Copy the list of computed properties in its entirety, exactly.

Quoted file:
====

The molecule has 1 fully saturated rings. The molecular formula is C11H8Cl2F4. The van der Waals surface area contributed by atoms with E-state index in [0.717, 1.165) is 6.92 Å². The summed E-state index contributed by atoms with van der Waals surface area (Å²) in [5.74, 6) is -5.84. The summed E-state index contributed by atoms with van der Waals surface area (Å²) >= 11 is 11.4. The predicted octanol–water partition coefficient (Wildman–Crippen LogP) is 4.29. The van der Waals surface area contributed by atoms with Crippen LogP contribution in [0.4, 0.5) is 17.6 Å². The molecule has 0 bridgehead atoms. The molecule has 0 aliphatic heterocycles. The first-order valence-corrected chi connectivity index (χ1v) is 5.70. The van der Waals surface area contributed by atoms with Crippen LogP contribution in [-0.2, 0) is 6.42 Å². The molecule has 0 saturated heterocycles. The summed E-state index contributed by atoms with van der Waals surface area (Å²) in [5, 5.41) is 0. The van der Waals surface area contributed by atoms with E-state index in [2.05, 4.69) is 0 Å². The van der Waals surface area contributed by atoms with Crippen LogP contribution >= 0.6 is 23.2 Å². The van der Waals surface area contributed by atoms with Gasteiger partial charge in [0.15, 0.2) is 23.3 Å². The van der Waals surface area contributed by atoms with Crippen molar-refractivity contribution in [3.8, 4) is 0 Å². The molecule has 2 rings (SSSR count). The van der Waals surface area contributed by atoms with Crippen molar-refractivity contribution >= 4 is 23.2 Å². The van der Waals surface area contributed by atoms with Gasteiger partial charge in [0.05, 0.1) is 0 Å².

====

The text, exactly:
The molecule has 1 fully saturated rings. The molecular formula is C11H8Cl2F4. The van der Waals surface area contributed by atoms with E-state index in [0.717, 1.165) is 6.92 Å². The summed E-state index contributed by atoms with van der Waals surface area (Å²) in [5.74, 6) is -5.84. The summed E-state index contributed by atoms with van der Waals surface area (Å²) >= 11 is 11.4. The predicted octanol–water partition coefficient (Wildman–Crippen LogP) is 4.29. The van der Waals surface area contributed by atoms with Crippen LogP contribution in [0.4, 0.5) is 17.6 Å². The molecule has 0 bridgehead atoms. The molecule has 0 aliphatic heterocycles. The first-order valence-corrected chi connectivity index (χ1v) is 5.70. The van der Waals surface area contributed by atoms with Crippen LogP contribution in [-0.2, 0) is 6.42 Å². The molecule has 0 saturated heterocycles. The summed E-state index contributed by atoms with van der Waals surface area (Å²) in [5, 5.41) is 0. The van der Waals surface area contributed by atoms with E-state index in [2.05, 4.69) is 0 Å². The van der Waals surface area contributed by atoms with Crippen LogP contribution >= 0.6 is 23.2 Å². The van der Waals surface area contributed by atoms with Gasteiger partial charge in [0.15, 0.2) is 23.3 Å². The van der Waals surface area contributed by atoms with Crippen molar-refractivity contribution in [3.8, 4) is 0 Å². The molecule has 2 rings (SSSR count). The van der Waals surface area contributed by atoms with Crippen molar-refractivity contribution >= 4 is 23.2 Å². The van der Waals surface area contributed by atoms with Gasteiger partial charge in [0.05, 0.1) is 0 Å².